It won’t be easy to analyze your entire day, so set boundaries. For example, if you have 4 hours of free time each day, spend at least 2 of these hours working on important tasks.

    2. Set your own boundaries

    Having a successful career isn’t always about the money. According to Gallup, about 70% of employees aren’t satisfied with their current jobs.[1]

    Earning more money isn’t a bad thing, but choosing a higher salary over the traits that are the most important to you is. For example, if you enjoy spending time with your family, reject job offers requiring a lot of travel.

    Here are some important traits to consider:

    • Work and life balance – The last thing you’d want is a job that forces you to work 60+ hours each week. Unless this is the type of environment you’d want. Understand how your potential employer emphasizes work/life balance.
    • Self-development opportunities – Having the option to grow within your company is important. Once you learn how to do your tasks well, you’ll start becoming less engaged. Choose a company that encourages employee growth.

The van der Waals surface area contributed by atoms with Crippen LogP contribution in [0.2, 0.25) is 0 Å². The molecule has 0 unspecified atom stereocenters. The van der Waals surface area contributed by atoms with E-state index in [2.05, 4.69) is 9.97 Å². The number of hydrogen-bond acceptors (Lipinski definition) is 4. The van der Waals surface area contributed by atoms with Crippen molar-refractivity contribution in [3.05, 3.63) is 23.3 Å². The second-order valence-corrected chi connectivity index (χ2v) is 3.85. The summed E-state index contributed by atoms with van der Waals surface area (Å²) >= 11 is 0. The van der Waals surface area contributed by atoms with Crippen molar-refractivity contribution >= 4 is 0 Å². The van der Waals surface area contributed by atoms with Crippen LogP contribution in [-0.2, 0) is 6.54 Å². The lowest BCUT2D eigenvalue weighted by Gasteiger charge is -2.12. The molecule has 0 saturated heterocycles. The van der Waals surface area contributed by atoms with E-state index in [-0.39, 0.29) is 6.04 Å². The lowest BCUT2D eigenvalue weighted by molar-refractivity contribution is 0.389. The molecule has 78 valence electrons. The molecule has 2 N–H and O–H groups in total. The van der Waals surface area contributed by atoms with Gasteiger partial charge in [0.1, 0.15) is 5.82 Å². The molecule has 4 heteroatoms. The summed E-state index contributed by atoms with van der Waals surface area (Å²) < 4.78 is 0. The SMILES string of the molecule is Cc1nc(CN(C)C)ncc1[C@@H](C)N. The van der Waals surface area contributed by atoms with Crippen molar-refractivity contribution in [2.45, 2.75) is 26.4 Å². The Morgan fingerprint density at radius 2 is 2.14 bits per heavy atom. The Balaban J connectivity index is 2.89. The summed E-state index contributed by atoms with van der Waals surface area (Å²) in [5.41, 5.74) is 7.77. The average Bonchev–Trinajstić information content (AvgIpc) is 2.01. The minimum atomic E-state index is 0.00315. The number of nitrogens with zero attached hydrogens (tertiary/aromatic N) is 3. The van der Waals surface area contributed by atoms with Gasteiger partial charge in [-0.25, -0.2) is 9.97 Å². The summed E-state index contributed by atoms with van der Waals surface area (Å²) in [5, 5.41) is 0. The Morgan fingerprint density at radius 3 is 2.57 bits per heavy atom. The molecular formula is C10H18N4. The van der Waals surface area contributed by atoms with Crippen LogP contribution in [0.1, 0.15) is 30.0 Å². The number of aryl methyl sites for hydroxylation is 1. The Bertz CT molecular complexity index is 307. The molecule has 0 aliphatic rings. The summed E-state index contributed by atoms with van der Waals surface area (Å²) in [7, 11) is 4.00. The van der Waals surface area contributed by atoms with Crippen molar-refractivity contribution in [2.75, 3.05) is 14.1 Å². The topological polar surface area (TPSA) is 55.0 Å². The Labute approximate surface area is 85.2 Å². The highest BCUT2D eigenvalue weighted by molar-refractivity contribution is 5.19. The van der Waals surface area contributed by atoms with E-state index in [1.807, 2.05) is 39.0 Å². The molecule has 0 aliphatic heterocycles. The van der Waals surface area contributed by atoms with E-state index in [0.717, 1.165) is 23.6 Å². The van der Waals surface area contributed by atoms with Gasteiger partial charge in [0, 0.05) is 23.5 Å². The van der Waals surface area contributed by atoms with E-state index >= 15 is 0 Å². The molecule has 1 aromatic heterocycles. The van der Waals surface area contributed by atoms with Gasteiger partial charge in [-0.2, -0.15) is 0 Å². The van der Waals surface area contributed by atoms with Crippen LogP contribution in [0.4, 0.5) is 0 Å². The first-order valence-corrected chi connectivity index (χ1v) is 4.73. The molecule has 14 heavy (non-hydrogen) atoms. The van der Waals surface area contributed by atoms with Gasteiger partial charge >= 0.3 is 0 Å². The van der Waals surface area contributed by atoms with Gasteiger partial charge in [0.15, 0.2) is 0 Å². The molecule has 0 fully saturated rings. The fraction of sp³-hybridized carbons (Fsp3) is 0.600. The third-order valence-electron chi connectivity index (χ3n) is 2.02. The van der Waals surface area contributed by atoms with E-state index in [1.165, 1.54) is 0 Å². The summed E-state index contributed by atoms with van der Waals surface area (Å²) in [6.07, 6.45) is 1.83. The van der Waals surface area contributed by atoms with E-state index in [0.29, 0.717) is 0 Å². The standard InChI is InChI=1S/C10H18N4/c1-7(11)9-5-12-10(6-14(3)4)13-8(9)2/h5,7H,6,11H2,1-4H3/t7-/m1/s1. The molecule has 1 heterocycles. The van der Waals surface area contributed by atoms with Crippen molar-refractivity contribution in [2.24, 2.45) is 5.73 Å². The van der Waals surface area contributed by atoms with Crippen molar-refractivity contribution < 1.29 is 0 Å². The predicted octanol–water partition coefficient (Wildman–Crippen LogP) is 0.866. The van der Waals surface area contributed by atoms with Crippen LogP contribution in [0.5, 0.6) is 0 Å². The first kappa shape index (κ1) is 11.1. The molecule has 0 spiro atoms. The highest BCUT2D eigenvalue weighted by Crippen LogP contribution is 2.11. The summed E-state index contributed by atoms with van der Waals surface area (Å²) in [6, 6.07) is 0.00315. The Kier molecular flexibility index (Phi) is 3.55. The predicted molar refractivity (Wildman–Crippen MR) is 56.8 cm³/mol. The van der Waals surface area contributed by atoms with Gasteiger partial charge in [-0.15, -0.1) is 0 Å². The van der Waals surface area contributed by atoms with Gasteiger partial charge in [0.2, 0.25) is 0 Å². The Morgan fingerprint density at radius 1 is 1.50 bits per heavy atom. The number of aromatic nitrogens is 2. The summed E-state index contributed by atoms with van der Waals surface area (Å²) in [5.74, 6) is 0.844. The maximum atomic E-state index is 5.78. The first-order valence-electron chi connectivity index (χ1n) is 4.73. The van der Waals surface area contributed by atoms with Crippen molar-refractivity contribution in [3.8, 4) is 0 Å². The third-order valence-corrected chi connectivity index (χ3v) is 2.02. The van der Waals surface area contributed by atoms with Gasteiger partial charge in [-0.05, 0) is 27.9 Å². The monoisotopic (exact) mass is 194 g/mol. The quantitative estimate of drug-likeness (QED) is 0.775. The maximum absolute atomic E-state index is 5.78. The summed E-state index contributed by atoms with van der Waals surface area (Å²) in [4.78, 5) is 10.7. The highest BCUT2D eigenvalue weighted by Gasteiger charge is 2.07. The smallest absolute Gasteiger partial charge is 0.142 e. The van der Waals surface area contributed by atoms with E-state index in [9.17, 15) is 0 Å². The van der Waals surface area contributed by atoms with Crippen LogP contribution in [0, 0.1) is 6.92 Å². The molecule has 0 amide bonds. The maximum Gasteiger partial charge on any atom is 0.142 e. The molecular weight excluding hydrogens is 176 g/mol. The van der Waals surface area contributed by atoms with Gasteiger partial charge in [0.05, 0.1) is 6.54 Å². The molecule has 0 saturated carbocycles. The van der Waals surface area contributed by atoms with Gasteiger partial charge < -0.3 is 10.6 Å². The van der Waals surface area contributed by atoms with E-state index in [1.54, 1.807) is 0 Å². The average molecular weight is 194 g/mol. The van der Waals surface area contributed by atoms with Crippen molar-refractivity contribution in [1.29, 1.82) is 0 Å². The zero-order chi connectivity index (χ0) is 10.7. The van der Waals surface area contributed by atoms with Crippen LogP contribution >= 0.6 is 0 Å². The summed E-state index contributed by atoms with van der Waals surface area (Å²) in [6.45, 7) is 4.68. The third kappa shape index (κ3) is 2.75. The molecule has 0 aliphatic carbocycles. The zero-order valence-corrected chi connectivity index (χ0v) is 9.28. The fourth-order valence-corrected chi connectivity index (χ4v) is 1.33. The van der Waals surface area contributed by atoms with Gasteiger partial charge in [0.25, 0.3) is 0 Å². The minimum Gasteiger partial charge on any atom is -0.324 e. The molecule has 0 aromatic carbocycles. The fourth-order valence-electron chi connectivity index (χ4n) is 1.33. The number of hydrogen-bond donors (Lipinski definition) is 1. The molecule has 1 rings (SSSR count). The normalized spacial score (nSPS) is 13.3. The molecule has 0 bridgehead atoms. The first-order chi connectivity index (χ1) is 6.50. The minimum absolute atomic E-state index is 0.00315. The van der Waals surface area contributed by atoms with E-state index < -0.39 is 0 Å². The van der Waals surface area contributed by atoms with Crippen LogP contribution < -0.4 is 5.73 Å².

• Company culture – The stereotypical cubicle job where one feels miserable doesn’t have to be your fate. Not all companies are equal in culture. Take, for example, Google, who invests heavily in keeping their employees happy.[2]

    These are some of the most important traits to look for in a company, but there are others. Make it your mission to rank which traits are important to you. This way you’ll stop applying to the wrong companies and stay focused on what matters to you more.

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    3. Continuously invest in yourself

    Investing in yourself is the best investment you can make. Cliche I know, but true nonetheless.

    You’ll grow as a person and gain confidence with the value you’ll be able to bring to others. Investing in yourself doesn’t have to be expensive. For example, you can read books to expand your knowledge in different fields.

    Don’t get stuck into the habit of reading without a purpose. Instead, choose books that will help you expand in a field you’re looking to grow. At the same time, don’t limit yourself to reading books in one subject–create a healthy balance.